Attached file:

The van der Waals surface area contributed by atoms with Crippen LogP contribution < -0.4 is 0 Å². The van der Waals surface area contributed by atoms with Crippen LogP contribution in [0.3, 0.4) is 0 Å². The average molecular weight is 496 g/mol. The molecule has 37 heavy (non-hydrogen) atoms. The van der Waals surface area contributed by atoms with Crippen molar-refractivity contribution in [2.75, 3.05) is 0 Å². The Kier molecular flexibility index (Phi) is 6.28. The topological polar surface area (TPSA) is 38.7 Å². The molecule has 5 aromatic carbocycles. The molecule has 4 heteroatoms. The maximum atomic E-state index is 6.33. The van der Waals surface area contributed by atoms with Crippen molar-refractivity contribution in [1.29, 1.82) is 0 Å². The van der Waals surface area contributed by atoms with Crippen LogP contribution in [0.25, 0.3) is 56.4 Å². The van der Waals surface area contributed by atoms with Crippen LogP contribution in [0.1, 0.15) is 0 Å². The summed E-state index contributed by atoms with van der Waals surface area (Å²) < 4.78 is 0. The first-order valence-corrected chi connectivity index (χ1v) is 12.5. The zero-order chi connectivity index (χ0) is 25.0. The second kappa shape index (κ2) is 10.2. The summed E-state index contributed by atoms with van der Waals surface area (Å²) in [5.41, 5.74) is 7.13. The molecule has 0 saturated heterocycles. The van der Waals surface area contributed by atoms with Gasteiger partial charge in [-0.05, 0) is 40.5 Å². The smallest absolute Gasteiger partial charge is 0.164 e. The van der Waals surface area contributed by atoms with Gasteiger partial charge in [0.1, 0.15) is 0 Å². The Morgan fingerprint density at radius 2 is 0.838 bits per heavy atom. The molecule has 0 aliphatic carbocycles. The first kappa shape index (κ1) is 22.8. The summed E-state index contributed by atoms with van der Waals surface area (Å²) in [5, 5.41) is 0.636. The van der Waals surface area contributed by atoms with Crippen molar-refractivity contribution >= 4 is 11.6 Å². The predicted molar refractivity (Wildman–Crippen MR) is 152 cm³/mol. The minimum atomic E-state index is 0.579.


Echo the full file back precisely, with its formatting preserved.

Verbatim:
The van der Waals surface area contributed by atoms with Crippen LogP contribution < -0.4 is 0 Å². The van der Waals surface area contributed by atoms with Crippen LogP contribution in [0.3, 0.4) is 0 Å². The average molecular weight is 496 g/mol. The molecule has 37 heavy (non-hydrogen) atoms. The van der Waals surface area contributed by atoms with Crippen molar-refractivity contribution in [2.75, 3.05) is 0 Å². The Kier molecular flexibility index (Phi) is 6.28. The topological polar surface area (TPSA) is 38.7 Å². The molecule has 5 aromatic carbocycles. The molecule has 4 heteroatoms. The maximum atomic E-state index is 6.33. The van der Waals surface area contributed by atoms with Crippen molar-refractivity contribution in [1.29, 1.82) is 0 Å². The van der Waals surface area contributed by atoms with Crippen LogP contribution in [0.25, 0.3) is 56.4 Å². The van der Waals surface area contributed by atoms with Crippen LogP contribution in [0.1, 0.15) is 0 Å². The summed E-state index contributed by atoms with van der Waals surface area (Å²) < 4.78 is 0. The first-order valence-corrected chi connectivity index (χ1v) is 12.5. The zero-order chi connectivity index (χ0) is 25.0. The second kappa shape index (κ2) is 10.2. The summed E-state index contributed by atoms with van der Waals surface area (Å²) in [5.41, 5.74) is 7.13. The molecule has 0 saturated heterocycles. The van der Waals surface area contributed by atoms with Gasteiger partial charge in [-0.05, 0) is 40.5 Å². The smallest absolute Gasteiger partial charge is 0.164 e. The van der Waals surface area contributed by atoms with Gasteiger partial charge in [0.1, 0.15) is 0 Å². The Morgan fingerprint density at radius 2 is 0.838 bits per heavy atom. The molecule has 0 aliphatic carbocycles. The first kappa shape index (κ1) is 22.8. The summed E-state index contributed by atoms with van der Waals surface area (Å²) in [5, 5.41) is 0.636. The van der Waals surface area contributed by atoms with Crippen molar-refractivity contribution >= 4 is 11.6 Å². The predicted molar refractivity (Wildman–Crippen MR) is 152 cm³/mol. The minimum atomic E-state index is 0.579.